Iceland, Blue Skies and Arctic chills
“The world is a book, and those who do not travel, read only one page” – St. Augustine
I visited Iceland as a rather spur of the moment thing, and in all honesty, as a bit of a ‘in your face’ to a guy I was meant to explore Iceland with! (*grumble* haha). I travelled in a budget way, choosing lenses over clothing choices and packing super noodles, sacrificing my straighteners for a tripod (which I ended up not using). All images were created using a Nikon D750 35mm, an 85mm and a 24-70mm.
I wanted to explore on a budget, and went about this by renting my own 2WD compact car. Having your own car just gives you so much more freedom to feel like an explorer, going wherever the sun or snow may take you, and in my case mostly the sun!
Every day felt like the golden hour, as the sun sat in the sky halfway, not quite making it the whole way and washing everything with that soft warm light.
I began my trip hiking with a couple in Hveragerði.
Miet and Lenny are a young couple from Belgium, who travel around the world together. They were braving it, and camping in a van for the duration of their trip. I wasn’t so brave and booked an Airbnb. We bonded over the gas not working within their stove heater, and laughed about their bravery!
The hike was a ‘gentle’ one for the more experienced (I’m not experienced), and the sun shone the whole time with bright blue skies.
I then met with a friend, picking her up from the airport and taking the scenic route through the south peninsula to Reykjavik.
The following day we set off for 2 days of exploring the south coast as far as Jökulsárlón, Iceland’s largest glacier, and the Snæfellsnes peninsula to the north-west of Reykjavik. We had five days to see the landscape during the Icelandic shoulder season… fantastic for fewer tourists and receding snow.
Iceland’s landscape is eerily beautiful, with huge mountains that erupt from the flat plains and with a colorful array of yellows, browns, greens, reds and black, sugar-coated with white snow.
The volcanoes with their ash stained banks ascend from the ground and climb to the sky, and the lava gravel cascades back down to the shore, crumbling as it tumbles.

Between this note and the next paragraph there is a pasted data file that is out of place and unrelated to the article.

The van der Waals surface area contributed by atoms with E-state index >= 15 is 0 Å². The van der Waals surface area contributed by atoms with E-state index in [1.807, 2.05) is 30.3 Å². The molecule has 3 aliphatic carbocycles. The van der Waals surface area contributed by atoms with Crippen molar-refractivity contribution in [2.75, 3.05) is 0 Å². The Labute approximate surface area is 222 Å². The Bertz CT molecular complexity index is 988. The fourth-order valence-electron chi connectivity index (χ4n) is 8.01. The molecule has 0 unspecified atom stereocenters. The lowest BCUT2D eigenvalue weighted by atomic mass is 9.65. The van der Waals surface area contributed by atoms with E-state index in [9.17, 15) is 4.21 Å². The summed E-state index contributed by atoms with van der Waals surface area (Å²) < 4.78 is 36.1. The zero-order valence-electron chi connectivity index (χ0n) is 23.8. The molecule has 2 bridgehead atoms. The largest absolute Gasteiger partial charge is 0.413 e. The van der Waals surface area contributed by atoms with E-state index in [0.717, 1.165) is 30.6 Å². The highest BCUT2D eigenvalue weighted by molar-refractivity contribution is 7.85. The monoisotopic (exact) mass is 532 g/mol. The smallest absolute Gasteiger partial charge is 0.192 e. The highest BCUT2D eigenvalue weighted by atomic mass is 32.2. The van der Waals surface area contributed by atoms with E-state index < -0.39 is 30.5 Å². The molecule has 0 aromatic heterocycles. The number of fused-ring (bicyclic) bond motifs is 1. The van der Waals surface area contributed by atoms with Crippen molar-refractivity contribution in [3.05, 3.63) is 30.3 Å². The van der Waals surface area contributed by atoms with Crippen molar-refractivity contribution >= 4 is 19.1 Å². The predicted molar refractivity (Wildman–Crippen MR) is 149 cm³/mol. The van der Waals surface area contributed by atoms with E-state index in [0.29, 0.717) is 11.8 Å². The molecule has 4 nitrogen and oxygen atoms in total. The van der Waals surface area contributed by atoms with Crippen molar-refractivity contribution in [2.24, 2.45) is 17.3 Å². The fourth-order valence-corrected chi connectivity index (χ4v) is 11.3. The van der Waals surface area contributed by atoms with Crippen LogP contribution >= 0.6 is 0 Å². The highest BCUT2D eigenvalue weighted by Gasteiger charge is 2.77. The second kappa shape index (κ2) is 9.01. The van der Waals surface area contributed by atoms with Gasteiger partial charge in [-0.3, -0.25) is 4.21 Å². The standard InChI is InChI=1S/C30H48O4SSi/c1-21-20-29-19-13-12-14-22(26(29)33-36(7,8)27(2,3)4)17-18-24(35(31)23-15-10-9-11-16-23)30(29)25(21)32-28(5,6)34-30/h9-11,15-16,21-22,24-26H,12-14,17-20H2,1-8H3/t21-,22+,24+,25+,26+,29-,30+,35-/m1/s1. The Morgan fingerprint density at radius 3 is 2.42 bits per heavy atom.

Waterfalls carry the fresh water from the winter snow peaks and frozen glaciers back to the shore, Seljalandsfoss towers above us bathing us in shade, and ice forms in beads and icicles around the waterfall's mist.
Birds fly above us, their nests nestled in the rock face.
The land of fire and ice creates black beaches--beaches which will never scald your feet from the sun's heat, misty beaches with dangerous Atlantic waves.
The hexagonal basalt columns ascend to the sky, climbing the mountains, created from violent eruptions.
The mid-sky sun bathes the Fjaðrárgljúfur canyon in shadows and warms the yellow and green moss that covers the Eldhraun lava fields that were created from the sooky volcanoes. Icy rivers, waterfalls and glaciers begin to release water again, icebergs escaping the lagoons, and once at sea they scatter their diamonds on the black beaches of Jökulsárlón.
"Some say the world will end in fire, some say in ice. From what I’ve tasted of desire I hold with those who favour fire. But if it had to perish twice, I think I know enough of hate to say that for destruction, ice is also great and would suffice." - Robert Frost
I find myself at the door of the black church, Búðir, which sits within the Búðahraun lava field. The church is black, the coastal sea air distresses the building.
The lava fields ochre, with snow filling the paths and dips. The charcoal coloured mountains and white snow mirror the churches isolation on the coast of the snæfellsjökull peninsula.
But, before heading back to Reykjavik we take the scenic route to Kirkjufellfoss, before then driving to Fridheimer along the golden circle route to eat their amazing tomato soup and then relax in the Secret Lagoon pool.
This is the season of change. During March the country is switching to daylight, and the days feel more like that of English springtime (but as cold as winter). Once Iceland reaches summer, the daylight will stretch to 24 hours from May through July.
Shadows are dramatic, the golden glow deceiving, and the views incredible.
I look to return to Iceland next summer to adventure the north, including the Fjords.
I may end up being the one in a van, with a gas stove for company!